The Coming Crash
Friendly warning: Do not be in the moon’s Cabeus Crater tomorrow morning. At 7:31 eastern time, a giant, two-and-a-half ton empty rocket stage will come crashing down from the sky at 1.5 miles a second. Four minutes later, another, smaller spacecraft will hit near the same spot. What the…? Ahh, i…
Friendly warning: Do not be in the moon's Cabeus Crater tomorrow morning. At 7:31 eastern time, a giant, two-and-a-half ton empty rocket stage will come crashing down from the sky at 1.5 miles a second. Four minutes later, another, smaller spacecraft will hit near the same spot.
What the...? Ahh, it's just NASA scientists looking for water again.
The Lunar CRater and Observation Satellite (LCROSS) and its Centaur rocket stage will smash into the moon so scientists can inspect the material that flies up for the spectral signature of water. Some 350 tons of debris from the Centaur impact is expected to rise miles above the lunar surface. The smaller LCROSS spacecraft will spend its final minutes flying through the spray, searching for water, before it, too, crashes into the moon. Then a variety of Earth-based telescopes will scrutinize that debris.
A few thoughts about tomorrow's impact:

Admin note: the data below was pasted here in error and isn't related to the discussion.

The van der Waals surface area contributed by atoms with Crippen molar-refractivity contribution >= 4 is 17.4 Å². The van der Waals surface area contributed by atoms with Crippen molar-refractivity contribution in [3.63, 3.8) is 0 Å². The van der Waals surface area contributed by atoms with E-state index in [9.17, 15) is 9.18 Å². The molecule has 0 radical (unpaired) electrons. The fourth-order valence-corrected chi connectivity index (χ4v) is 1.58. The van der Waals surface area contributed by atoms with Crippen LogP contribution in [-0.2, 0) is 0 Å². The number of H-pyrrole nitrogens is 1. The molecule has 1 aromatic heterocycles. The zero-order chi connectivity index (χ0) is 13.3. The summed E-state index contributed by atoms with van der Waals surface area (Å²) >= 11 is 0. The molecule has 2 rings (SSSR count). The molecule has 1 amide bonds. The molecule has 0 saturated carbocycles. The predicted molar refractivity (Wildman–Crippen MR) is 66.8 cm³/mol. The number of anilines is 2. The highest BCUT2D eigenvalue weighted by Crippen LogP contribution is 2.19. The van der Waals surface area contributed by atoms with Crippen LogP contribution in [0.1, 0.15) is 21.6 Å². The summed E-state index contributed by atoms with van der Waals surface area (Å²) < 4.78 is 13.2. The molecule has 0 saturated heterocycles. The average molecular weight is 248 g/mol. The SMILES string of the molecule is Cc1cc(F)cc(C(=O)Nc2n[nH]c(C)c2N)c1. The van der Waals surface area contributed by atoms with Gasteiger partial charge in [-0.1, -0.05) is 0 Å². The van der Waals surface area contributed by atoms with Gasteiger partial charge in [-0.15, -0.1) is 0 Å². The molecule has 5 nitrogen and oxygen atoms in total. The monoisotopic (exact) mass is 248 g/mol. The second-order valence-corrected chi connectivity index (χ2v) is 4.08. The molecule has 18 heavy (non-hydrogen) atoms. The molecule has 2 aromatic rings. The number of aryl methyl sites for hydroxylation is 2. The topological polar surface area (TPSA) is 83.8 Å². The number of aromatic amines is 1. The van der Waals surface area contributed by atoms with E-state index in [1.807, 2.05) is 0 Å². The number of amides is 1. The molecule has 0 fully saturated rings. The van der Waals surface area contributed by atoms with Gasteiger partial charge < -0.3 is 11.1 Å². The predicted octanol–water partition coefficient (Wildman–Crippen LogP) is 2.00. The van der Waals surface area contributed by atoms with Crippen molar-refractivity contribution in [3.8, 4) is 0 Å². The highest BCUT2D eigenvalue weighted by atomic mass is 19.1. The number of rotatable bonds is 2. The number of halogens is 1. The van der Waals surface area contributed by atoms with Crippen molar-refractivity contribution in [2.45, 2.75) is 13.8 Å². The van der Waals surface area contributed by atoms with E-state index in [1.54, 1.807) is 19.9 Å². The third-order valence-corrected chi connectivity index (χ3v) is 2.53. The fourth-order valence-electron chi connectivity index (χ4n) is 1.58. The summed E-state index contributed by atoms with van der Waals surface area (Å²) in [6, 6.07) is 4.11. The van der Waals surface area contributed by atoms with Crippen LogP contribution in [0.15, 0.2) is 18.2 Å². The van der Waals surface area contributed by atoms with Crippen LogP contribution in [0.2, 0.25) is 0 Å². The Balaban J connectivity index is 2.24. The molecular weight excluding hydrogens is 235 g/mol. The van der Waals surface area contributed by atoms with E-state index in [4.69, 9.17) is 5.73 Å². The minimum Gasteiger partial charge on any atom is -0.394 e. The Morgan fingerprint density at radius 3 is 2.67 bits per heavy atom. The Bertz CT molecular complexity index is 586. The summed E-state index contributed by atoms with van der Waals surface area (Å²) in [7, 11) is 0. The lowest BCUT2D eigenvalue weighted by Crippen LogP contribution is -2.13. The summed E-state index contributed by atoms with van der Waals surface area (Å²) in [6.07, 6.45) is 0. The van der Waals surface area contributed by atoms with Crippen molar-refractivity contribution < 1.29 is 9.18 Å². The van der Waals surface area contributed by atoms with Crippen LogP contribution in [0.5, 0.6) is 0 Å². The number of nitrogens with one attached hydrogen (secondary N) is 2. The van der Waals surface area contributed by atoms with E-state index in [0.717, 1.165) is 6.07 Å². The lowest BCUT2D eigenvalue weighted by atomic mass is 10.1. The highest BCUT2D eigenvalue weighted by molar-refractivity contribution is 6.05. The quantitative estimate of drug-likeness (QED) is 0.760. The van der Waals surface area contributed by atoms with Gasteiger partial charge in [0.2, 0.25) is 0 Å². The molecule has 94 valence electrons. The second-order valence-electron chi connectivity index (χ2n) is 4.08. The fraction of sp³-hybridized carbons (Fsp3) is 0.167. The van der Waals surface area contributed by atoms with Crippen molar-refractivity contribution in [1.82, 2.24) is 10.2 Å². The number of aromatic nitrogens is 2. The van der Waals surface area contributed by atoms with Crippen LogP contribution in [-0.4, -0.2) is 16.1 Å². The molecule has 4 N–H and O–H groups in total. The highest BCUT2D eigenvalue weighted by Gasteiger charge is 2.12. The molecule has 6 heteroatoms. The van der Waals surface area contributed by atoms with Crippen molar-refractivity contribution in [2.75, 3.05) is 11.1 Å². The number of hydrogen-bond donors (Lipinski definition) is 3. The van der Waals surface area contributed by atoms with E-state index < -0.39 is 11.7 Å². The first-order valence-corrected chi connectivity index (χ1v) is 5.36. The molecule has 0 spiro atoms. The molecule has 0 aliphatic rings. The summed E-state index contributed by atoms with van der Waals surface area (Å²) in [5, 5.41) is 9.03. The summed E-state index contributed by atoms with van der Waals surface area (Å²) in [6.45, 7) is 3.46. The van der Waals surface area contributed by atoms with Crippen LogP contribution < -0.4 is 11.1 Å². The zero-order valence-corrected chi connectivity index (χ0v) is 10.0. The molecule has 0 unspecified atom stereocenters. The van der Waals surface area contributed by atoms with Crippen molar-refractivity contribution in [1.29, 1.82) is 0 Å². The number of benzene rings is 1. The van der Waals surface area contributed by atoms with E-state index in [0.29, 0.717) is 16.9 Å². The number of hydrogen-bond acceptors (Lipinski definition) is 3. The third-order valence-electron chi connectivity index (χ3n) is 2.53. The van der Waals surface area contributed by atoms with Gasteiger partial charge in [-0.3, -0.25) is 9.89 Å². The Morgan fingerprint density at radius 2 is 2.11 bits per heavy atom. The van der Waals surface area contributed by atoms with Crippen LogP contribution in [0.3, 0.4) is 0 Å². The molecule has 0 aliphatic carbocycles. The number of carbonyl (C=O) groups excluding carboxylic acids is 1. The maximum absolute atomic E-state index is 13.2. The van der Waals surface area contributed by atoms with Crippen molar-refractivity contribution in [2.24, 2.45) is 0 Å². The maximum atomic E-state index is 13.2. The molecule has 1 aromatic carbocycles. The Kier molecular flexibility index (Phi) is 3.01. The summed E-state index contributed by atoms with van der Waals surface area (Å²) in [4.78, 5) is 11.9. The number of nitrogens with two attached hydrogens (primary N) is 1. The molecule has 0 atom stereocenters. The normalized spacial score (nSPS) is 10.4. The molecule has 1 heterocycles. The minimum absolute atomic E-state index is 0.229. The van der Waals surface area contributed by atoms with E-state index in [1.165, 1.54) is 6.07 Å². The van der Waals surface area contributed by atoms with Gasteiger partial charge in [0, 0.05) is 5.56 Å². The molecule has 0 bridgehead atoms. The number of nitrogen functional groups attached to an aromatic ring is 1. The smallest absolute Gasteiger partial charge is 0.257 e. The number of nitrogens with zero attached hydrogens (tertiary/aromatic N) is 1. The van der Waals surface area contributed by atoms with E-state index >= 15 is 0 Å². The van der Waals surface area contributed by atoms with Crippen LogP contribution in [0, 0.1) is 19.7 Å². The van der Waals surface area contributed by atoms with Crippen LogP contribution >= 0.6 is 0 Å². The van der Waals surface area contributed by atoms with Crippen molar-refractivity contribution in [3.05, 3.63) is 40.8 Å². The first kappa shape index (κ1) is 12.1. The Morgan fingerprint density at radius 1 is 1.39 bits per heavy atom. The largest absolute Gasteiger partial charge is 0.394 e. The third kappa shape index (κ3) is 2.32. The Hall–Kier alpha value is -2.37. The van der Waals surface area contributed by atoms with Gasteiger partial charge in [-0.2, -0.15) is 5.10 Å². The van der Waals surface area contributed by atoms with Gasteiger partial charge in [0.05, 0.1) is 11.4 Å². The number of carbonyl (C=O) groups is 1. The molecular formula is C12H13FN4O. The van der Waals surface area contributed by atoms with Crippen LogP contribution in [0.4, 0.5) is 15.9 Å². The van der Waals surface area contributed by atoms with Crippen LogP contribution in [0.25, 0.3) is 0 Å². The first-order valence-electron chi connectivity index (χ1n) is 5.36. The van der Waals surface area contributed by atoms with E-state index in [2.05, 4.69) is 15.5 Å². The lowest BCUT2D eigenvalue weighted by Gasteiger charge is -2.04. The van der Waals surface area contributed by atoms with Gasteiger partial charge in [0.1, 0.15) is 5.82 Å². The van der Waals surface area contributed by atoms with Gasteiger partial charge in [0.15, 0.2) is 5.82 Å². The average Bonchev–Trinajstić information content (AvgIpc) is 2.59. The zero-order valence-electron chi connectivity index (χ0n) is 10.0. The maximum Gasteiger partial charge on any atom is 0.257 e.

- The advertised purpose of the experiment is to settle once and for all whether there's water ice in permanently shadowed "cold traps" near the lunar poles. How likely is LCROSS to put the matter to rest? After all, the Lunar Prospector spacecraft was sent smashing into a crater very close to Cabeus 10 years ago, for this very purpose, and saw nothing. But that experiment, a last-minute add-on to the main mission, was always given low odds of success. LCROSS was designed from the start to observe an impact with spectrometers that can detect water. The Centaur is a much bigger impactor, coming in at a steeper angle—which means a lot more energy will be delivered to the target, under much better observing conditions. That makes it more likely we'll see something this time. But hitting the right patch of ice, in the right crater, under the right viewing conditions, is trickier than it sounds. So if LCROSS finds no water, the scientific argument is likely to continue. There will always be another place to look.
- Don't expect a big, dramatic explosion. Even though NASA has invited the public to watch and report what they see, this is not a viewer-friendly event. The impact happens after sunrise in the eastern U.S.—bad luck, but lighting conditions at the moon were more important. The visible flash will last only a tenth of a second (although the rising plume of debris should appear for half a minute). And you'll need at least a 10-inch telescope to see anything, even the barest smudge, which rules out all but serious amateur astronomers. "The best place to observe it is online," says LCROSS project scientist Anthony Colaprete.
- Still, LCROSS is cool, and not just in the SCTV "blow it up real good" sense. The final pictures from the spacecraft as it kamikazes into the moon will be fun to compare to the Ranger photos from the 1960s.
- By the way, here's what a crash site on the moon looks like. (The picture was just released today from LCROSS's "parent spacecraft," the Lunar Reconnaissance Orbiter.)